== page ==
Keywords: PFLC; Size exclusion chromatography; Purity; Recovery yield; Specific activity; rhPTH

Soil can contain large numbers of endocrine disrupting chemicals (EDCs). The varied physicochemical properties of EDCs constitute a great challenge to their determination in this type of environmental matrix. In this work, an analytical method was developed for the simultaneous determination of various classes of EDCs, including parabens, alkylphenols, phenylphenols, bisphenol A, and triclosan, in soils, sediments, and sewage sludge. The method uses microwave-assisted extraction (MAE) in combination with continuous solid-phase extraction for determination by gas chromatography–mass spectrometry. A systematic comparison of the MAE results with those of ultrasound-assisted and Soxhlet extraction showed MAE to provide the highest extraction efficiency (close to 100 %) in the shortest extraction time (3 min). The proposed method provides a linear response over the range 2.0 − 5000 ng kg−1 and features limits of detection from 0.5 to 4.5 ng kg−1 depending on the properties of the EDC. The method was successfully applied to the determination of target compounds in agricultural soils, pond and river sediments, and sewage sludge. The sewage sludge samples were found to contain all target compounds except benzylparaben at concentration levels from 36 to 164 ng kg−1. By contrast, the other types of samples contained fewer EDCs and at lower concentrations (5.6 − 84 ng kg−1).
Keywords: Endocrine disrupting chemicals; Environmental solid samples; Continuous solid-phase extraction; Microwave-assisted extraction; Gas chromatography–mass spectrometry

A new procedure based on direct insert microvial thermal desorption injection allows the direct analysis of ionic liquid extracts by gas chromatography and mass spectrometry (GC-MS). For this purpose, an in situ ionic liquid dispersive liquid–liquid microextraction (in situ IL DLLME) has been developed for the quantification of bisphenol A (BPA), bisphenol Z (BPZ) and bisphenol F (BPF). Different parameters affecting the extraction efficiency of the microextraction technique and the thermal desorption step were studied. The optimized procedure, determining the analytes as acetyl derivatives, provided detection limits of 26, 18 and 19 ng L−1 for BPA, BPZ and BPF, respectively. The release of the three analytes from plastic containers was monitored using this newly developed analytical method. Analysis of the migration test solutions for 15 different plastic containers in daily use identified the presence of the analytes at concentrations ranging between 0.07 and 37 μg L−1 in six of the samples studied, BPA being the most commonly found and at higher concentrations than the other analytes.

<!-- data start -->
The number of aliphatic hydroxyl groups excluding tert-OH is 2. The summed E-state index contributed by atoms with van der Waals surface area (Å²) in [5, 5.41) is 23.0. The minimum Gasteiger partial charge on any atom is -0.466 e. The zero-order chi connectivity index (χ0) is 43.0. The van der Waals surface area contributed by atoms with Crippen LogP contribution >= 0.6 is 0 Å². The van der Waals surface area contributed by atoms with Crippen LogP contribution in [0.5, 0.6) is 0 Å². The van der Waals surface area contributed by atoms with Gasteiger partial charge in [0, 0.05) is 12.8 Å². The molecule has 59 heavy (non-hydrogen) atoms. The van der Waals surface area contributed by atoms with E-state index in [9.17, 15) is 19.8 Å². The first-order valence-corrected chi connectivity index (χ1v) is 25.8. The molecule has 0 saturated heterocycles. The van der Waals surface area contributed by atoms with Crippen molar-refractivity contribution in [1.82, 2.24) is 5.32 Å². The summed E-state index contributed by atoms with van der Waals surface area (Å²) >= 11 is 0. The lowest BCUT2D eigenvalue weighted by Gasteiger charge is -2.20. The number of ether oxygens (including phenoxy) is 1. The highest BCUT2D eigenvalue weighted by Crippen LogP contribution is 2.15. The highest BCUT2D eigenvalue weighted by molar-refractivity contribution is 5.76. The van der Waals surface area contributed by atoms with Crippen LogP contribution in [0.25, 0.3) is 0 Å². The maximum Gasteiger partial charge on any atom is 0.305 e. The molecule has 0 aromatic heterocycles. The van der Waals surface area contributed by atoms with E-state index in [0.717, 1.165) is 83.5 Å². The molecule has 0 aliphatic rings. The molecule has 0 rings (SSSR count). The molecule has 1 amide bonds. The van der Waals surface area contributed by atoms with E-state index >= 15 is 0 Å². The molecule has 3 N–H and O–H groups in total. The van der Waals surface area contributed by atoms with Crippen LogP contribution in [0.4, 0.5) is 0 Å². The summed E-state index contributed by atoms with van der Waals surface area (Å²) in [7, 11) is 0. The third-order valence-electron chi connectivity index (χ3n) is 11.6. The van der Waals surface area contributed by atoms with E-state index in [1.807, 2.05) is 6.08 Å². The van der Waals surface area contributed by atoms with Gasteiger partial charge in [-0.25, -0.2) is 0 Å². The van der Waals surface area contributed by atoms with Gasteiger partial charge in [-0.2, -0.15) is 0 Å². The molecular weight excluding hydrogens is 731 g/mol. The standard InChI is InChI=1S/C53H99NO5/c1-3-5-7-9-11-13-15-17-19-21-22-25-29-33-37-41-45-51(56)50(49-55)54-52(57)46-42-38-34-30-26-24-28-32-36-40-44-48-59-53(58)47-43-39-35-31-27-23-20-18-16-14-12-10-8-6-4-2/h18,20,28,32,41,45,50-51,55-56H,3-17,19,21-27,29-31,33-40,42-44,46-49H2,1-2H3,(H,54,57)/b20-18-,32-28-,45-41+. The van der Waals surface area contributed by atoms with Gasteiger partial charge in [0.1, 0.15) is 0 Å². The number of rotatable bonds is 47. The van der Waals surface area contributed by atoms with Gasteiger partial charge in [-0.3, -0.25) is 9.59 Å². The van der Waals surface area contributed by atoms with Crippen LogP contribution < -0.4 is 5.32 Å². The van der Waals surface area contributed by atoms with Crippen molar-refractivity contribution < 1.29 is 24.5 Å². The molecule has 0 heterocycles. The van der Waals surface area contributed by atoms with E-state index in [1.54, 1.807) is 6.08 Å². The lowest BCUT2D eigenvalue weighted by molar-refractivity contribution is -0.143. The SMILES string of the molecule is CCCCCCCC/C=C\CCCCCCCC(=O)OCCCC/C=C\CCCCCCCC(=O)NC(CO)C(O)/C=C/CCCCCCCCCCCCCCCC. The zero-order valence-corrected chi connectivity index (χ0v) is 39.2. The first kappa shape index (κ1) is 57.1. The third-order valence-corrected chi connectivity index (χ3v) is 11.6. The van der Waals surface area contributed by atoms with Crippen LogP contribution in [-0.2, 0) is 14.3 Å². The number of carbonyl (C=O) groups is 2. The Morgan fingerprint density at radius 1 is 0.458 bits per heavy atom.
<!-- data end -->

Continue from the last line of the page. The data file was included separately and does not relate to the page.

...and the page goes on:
Keywords: Ionic liquid dispersive liquid–liquid microextraction; Direct insert microvial thermal desorption; Gas chromatography–mass spectrometry; Bisphenols; Migration studies

A comprehensive and sensitive method for hair analysis in drug-facilitated crimes and incorporation of zolazepam and tiletamine into hair after a single exposure by Jihyun Kim; Hyesun Yum; Moonhee Jang; Ilchung Shin; Wonkyung Yang; Seungkyung Baeck; Joon Hyuk Suh; Sooyeun Lee; Sang Beom Han (251-263).
Hair is a highly relevant specimen that is used to verify drug exposure in victims of drug-facilitated crime (DFC) cases. In the present study, a new analytical method involving ultrahigh-performance liquid chromatography-tandem mass spectrometry was developed for determining the presence of model drugs, including zolazepam and tiletamine and their metabolites in hair specimens from DFCs. The incorporation of zolazepam and tiletamine into hair after a single exposure was investigated in Long-Evans rats with the ratio of the hair concentration to the area under the curve. For rapid and simple sample preparation, methanol extraction and protein precipitation were performed for hair and plasma, respectively. No interference was observed in drug-free hair or plasma, except for hair-derived diphenhydramine in blank hair. The coefficients of variance of the matrix effects were below 12 %, and the recoveries of the analytes exceeded 70 % in all of the matrices. The precision and accuracy results were satisfactory. The limits of quantification ranged from 20 to 50 pg in 10 mg of hair. The drug incorporation rates were 0.03 ± 0.01 % for zolazepam and 2.09 ± 0.51 % for tiletamine in pigmented hair. We applied the present method to real hair samples in order to determine the drug that was used in seven cases. These results suggest that this comprehensive and sensitive hair analysis method can successfully verify a drug after a single exposure in crimes and can be applied in forensic and clinical toxicology laboratories.